Turnip Chips

Turnip chips!

Turnips are a grounding winter root vegetable and  provide an excellent source of vitamin C, fiber, folic acid and copper.  They also offer a very good source of thiamine, potassium, niacin, and magnesium.  In addition, they are a good source of vitamin B6 and E, folic acid, and riboflavin.  One cup of turnip root has 9 grams of carbohydrates, 7.5 of which are fiber.  You can easily make mashed turnip the same way you make mashed potatoes just don’t expect them to be quite as creamy.  Turnips also make a great addition to mashed potatoes, especially if you have picky eaters at your house!

The following recipes is for baked turnip chips, the dark parts are crunchy, the light parts slightly chewy.  It’s easy to make a big batch and equally as easy to eat them all, lightly salted.  You could also deep fry these but baking seemed easier to me….


A bunch of roasting turnips (purple-top, golden, white, etc.)

Vegetable oil for roasting/frying



Preheat oven to 375. Slice the turnips very thinly, if you have a mandoline in your kitchen, this is the perfect time to use it!  Or, the slicing attachment to your Cuisinart type machine will work as well, that’s what I used.

Turnip slices

Pour a good amount of oil into a shallow baking dish (or baking sheet with sides) large enough for the turnips to coat the bottom in one layer. If you have more turnips than room, you can use multiple dishes and/or make the chips in batches. Toss turnips in oil to coat, sprinkle with salt, and toss again. Roast in oven until crispy, about 10-15 minutes. You may want/need to turn the turnips once or twice so they’ll cook evenly.

Here’s where I got the original recipe.

One Hour in the Kitchen: Roasted Brussels Sprouts, Eggplant Spread and Flax Bread

It’s been a busy couple of weeks, much busier than I like quite frankly and I was happy to have an hour free this morning to do some cooking.  It’s amazing how much one lady can do in one hour in the kitchen.  I was most interested in roasting some of the brussels sprouts from our garden.  Usually I make them in the skillet with bacon, but in times of baby cabbages and no bacon, there must be a delightful alternative.

From garden to bag to bowl, not a lot of prep work to do for home-grown brussels sprouts.

Last week I got some roasted sprouts from The Old Creamery in Cummington which is now carrying our Fire Cider!  The sprouts were the perfect snack and here’s my version of …

Roasted Brussels Sprouts:

Brussels sprouts, ends trimmed, cut in half lengthwise

Vinegar: I used balsamic on one half and made another batch with half tamari and half apple cider vinegar, both tasted great: a little tangy, a little sweet and a bit salty.  If you are on a strict Candida diet use just the apple cider vinegar.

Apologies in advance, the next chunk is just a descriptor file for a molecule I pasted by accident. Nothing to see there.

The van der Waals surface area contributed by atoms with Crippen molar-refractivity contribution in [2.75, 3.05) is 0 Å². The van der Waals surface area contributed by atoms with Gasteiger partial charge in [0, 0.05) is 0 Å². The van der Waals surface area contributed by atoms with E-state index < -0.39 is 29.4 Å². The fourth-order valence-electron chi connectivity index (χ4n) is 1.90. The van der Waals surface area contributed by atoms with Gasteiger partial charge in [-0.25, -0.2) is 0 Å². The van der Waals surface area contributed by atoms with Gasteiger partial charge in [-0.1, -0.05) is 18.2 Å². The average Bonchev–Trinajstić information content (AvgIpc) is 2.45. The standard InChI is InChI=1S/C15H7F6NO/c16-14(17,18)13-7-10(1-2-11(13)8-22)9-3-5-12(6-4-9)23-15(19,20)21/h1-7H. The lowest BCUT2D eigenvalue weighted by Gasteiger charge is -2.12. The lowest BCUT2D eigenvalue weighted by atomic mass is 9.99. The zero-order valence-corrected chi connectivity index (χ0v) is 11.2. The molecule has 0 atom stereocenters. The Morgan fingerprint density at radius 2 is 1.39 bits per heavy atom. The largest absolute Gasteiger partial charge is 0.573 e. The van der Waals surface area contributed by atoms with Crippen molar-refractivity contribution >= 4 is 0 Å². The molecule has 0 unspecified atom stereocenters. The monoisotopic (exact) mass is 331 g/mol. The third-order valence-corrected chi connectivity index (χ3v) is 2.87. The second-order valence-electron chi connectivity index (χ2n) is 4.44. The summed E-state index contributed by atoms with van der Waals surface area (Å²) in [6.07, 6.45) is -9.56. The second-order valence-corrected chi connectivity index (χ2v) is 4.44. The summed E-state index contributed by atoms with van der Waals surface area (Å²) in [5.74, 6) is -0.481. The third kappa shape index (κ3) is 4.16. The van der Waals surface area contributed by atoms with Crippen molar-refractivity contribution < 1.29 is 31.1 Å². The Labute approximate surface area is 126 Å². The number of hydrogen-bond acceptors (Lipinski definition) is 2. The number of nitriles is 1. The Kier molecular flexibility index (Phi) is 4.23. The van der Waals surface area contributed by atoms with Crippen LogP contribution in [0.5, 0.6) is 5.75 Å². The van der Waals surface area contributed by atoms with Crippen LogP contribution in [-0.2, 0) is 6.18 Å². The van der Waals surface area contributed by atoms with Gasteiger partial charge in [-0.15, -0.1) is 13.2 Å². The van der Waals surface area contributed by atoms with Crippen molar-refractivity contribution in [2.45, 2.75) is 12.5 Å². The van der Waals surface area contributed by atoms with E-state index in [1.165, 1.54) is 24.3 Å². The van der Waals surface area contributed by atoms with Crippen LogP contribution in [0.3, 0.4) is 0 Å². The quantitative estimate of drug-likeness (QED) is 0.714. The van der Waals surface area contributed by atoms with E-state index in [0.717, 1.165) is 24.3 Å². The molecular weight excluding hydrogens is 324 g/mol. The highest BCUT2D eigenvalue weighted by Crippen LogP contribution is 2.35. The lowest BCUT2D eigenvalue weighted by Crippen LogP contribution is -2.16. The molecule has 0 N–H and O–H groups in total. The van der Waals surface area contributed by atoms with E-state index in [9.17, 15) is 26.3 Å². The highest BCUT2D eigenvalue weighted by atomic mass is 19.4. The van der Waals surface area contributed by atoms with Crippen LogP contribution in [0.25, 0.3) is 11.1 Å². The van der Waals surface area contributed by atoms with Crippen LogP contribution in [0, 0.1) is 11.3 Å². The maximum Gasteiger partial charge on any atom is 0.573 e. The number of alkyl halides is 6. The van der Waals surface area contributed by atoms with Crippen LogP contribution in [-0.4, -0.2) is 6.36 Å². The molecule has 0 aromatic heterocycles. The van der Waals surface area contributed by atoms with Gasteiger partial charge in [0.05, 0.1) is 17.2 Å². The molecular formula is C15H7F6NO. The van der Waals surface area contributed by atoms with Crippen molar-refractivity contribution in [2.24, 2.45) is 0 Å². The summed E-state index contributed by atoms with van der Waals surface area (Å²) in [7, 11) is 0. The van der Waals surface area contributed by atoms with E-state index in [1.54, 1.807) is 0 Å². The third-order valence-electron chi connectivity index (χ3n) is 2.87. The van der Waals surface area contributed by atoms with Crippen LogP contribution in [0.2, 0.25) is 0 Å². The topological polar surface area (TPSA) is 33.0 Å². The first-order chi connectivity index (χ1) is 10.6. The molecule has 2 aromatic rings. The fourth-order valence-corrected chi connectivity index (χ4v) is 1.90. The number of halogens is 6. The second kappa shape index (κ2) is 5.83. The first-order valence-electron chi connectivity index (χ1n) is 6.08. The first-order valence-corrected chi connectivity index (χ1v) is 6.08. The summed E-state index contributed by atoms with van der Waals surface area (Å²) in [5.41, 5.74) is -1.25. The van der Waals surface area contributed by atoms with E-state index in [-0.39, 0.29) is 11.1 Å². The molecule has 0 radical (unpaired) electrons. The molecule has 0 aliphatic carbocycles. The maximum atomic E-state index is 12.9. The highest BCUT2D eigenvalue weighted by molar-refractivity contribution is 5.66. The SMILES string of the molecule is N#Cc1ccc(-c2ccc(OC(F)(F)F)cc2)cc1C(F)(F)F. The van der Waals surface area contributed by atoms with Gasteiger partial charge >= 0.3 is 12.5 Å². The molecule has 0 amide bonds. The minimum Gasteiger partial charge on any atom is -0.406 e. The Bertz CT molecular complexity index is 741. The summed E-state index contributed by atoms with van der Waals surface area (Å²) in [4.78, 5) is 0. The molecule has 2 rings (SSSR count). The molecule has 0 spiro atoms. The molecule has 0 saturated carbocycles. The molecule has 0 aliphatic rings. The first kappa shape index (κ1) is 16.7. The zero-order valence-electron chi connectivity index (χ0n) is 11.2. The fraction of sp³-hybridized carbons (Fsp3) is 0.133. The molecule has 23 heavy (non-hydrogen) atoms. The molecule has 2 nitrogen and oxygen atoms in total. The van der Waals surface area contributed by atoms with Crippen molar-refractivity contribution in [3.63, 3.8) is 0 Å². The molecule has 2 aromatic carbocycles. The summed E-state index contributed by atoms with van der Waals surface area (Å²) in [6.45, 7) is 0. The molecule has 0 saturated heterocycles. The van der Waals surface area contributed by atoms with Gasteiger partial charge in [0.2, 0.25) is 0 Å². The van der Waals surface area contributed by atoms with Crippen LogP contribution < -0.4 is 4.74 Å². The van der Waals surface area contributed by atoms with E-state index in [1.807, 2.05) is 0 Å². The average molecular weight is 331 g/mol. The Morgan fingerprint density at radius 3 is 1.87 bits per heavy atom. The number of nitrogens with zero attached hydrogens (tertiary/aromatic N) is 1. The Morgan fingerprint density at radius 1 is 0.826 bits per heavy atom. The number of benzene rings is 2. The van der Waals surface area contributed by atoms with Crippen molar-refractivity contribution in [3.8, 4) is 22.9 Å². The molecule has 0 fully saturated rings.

Olive oil to coat the sprouts



Set your oven to 375 and prep the sprouts.  Get out a baking sheet and toss the sprouts on the pan with enough olive oil to coat them.  Sprinkle with your choice of vinegar, and toss them again with a little salt.  Arrange them cut side down and put the tray in the oven to bake for about 15 minutes.  The oven doesn’t have to be totally up to temperature when you put the sprouts in.

Balsamic roasted sprouts hot from the oven.

Roast until browned well on both sides.  If the sprouts start to get soft or are cooking too quickly without browning you can finish crisping them up under the broiler for a minute or two.  You want them to be crispy on the outside with a bit of crunch left inside as well!

Since I had the oven on and the sprouts were cooking, I sliced the two small eggplants Hari and Ingrid brought us from their garden.  Again, this is a simple roasting recipe and works for any quantity.

Slice the eggplants in half, coat the cut side with olive oil, sprinkle with salt and place them on baking sheets to roast.  I put mine in cut side down, then flipped them after about 12 minutes to cook cut side up for another 12-15 minutes.  I can’t actually recall how long they were in the oven for.   The cooking time will vary depending on how big your eggplants are.  So, my advice, however glib it may sound, is to cook them til they are done!  As in, nicely browned and totally soft all the way through.

Roasted eggplant makes a great spread for flax bread.

The eggplants were in the oven, the sprouts were out and I whipped together some flax bread dough.  I have updated my recipe to reflect my new way of making flax bread:  I grease a large sheet pan with butter and then use my hands to spread it evenly from edge to edge.  The result is 15 even pieces of flax bread which I use to make sandwiches or to eat things like….

Roasted Eggplant Spread:

Roasted eggplant, scooped out of the skin.

Olive oil

Mashed garlic

Paprika and Salt to taste


Scrape the eggplant flesh into a bowl or, if you have a lot, it would be worth it to get your Cuisinart out.

Add a splash of olive oil, a clove or two of mashed garlic, some salt and paprika.  I love smoked, hot paprika for this dish.

Mix, mash or whip everything together in your Cuisinart.

Enjoy with flax bread and keep the left overs in the fridge!

My new way to make flax bread using a large sheet pan.

Well, that’s it for my hour in the kitchen.  I have a big bowl full of roasted Brussels sprouts which are delicious cold or hot and plenty of flax bread and eggplant spread for sandwiches this week.  Time well spent, and now, back to work!